Objective: Cognitive impairment, one of the most prevalent complications of trigeminal neuralgia, is troubling for patients and clinicians due to limited therapeutic options. Curcumin shows antinociception and neuroprotection pharmacologically, suggesting that it may have therapeutic effect on this complication. This study aimed to investigate whether curcumin alleviates orofacial allodynia and improves cognitive impairment by regulating hippocampal CA1 region synaptic plasticity in trigeminal neuralgia.

Methods: A mouse model of trigeminal neuralgia was established by partially transecting the infraorbital nerve (pT-ION). Curcumin was administered by gavage twice daily for 14 days. Nociceptive thresholds were measured using the von Frey and acetone test, and the cognitive functions were evaluated using the Morris water maze test. Dendritic spines and synaptic ultrastructures in the hippocampal CA1 area were observed by Golgi staining and transmission electron microscopy.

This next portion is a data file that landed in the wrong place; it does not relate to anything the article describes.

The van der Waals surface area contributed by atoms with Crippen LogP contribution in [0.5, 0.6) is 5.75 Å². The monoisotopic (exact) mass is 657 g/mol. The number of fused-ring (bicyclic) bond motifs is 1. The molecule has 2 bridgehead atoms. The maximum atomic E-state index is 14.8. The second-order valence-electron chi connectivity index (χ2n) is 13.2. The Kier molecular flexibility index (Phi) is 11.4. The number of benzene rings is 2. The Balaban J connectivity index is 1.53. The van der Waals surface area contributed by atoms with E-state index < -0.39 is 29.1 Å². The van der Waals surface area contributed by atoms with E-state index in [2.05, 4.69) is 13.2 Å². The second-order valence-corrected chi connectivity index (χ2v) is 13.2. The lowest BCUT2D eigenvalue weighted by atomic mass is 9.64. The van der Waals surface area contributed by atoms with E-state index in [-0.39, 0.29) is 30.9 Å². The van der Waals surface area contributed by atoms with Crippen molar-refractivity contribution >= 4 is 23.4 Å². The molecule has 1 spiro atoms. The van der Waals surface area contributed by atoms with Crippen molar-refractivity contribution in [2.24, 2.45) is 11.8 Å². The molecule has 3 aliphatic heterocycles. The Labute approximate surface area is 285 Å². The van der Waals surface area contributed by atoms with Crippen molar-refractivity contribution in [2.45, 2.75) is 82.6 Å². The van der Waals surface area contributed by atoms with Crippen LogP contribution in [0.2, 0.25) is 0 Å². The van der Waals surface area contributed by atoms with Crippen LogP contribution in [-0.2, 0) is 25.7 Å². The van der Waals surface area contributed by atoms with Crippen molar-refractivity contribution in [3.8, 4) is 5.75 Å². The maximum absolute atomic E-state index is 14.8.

Results: Curcumin intervention increased the mechanical and cold pain thresholds of models. It decreased the escape latency and distance to the platform and increased the number of platform crossings and dwell time in the target quadrant of models, and improved spatial learning and memory deficits. Furthermore, it partially restored the disorder of the density and proportion of dendritic spines and the abnormal density and structure of synapses in the hippocampal CA1 region of models.

Conclusion: Curcumin alleviates abnormal orofacial pain and cognitive impairment in pT-ION mice by a mechanism that may be related to the synaptic plasticity of hippocampal CA1, suggesting that curcumin is a potential strategy for repairing cognitive dysfunction under long-term neuropathic pain conditions.